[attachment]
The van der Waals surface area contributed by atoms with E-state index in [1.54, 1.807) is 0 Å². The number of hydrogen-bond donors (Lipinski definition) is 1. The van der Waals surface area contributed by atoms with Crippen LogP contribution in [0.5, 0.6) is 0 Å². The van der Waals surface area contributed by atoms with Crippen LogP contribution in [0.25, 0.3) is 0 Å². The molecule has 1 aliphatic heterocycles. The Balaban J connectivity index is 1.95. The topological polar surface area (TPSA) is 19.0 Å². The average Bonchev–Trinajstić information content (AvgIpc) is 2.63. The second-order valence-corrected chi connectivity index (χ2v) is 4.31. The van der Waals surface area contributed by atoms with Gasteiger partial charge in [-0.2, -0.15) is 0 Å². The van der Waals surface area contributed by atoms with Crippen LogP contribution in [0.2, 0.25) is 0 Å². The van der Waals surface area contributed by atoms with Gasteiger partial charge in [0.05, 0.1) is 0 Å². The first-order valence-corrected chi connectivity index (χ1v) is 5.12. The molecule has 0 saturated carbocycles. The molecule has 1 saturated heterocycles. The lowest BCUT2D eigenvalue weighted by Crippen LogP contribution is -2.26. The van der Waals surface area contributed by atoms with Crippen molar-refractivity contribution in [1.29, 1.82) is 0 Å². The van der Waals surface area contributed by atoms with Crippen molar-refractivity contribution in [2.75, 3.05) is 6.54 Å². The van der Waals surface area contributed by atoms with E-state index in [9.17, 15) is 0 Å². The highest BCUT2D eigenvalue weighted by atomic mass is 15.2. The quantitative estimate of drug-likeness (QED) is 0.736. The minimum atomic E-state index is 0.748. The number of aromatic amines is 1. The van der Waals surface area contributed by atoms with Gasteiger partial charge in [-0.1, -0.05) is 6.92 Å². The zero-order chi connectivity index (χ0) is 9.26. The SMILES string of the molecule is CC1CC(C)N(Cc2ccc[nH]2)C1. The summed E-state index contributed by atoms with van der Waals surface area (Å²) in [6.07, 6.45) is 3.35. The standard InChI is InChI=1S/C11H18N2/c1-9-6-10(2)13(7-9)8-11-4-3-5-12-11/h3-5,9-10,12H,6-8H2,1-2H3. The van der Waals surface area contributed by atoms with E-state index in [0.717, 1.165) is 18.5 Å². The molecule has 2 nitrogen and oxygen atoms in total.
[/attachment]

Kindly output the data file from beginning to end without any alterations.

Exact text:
The van der Waals surface area contributed by atoms with E-state index in [1.54, 1.807) is 0 Å². The number of hydrogen-bond donors (Lipinski definition) is 1. The van der Waals surface area contributed by atoms with Crippen LogP contribution in [0.5, 0.6) is 0 Å². The van der Waals surface area contributed by atoms with Crippen LogP contribution in [0.25, 0.3) is 0 Å². The molecule has 1 aliphatic heterocycles. The Balaban J connectivity index is 1.95. The topological polar surface area (TPSA) is 19.0 Å². The average Bonchev–Trinajstić information content (AvgIpc) is 2.63. The second-order valence-corrected chi connectivity index (χ2v) is 4.31. The van der Waals surface area contributed by atoms with Gasteiger partial charge in [-0.2, -0.15) is 0 Å². The van der Waals surface area contributed by atoms with Crippen LogP contribution in [0.2, 0.25) is 0 Å². The van der Waals surface area contributed by atoms with Gasteiger partial charge in [0.05, 0.1) is 0 Å². The first-order valence-corrected chi connectivity index (χ1v) is 5.12. The molecule has 0 saturated carbocycles. The molecule has 1 saturated heterocycles. The lowest BCUT2D eigenvalue weighted by Crippen LogP contribution is -2.26. The van der Waals surface area contributed by atoms with Crippen molar-refractivity contribution in [1.29, 1.82) is 0 Å². The van der Waals surface area contributed by atoms with Crippen molar-refractivity contribution in [2.75, 3.05) is 6.54 Å². The van der Waals surface area contributed by atoms with E-state index in [9.17, 15) is 0 Å². The highest BCUT2D eigenvalue weighted by atomic mass is 15.2. The quantitative estimate of drug-likeness (QED) is 0.736. The minimum atomic E-state index is 0.748. The number of aromatic amines is 1. The van der Waals surface area contributed by atoms with Gasteiger partial charge in [-0.1, -0.05) is 6.92 Å². The zero-order chi connectivity index (χ0) is 9.26. The SMILES string of the molecule is CC1CC(C)N(Cc2ccc[nH]2)C1. The summed E-state index contributed by atoms with van der Waals surface area (Å²) in [6.07, 6.45) is 3.35. The standard InChI is InChI=1S/C11H18N2/c1-9-6-10(2)13(7-9)8-11-4-3-5-12-11/h3-5,9-10,12H,6-8H2,1-2H3. The van der Waals surface area contributed by atoms with E-state index in [0.717, 1.165) is 18.5 Å². The molecule has 2 nitrogen and oxygen atoms in total.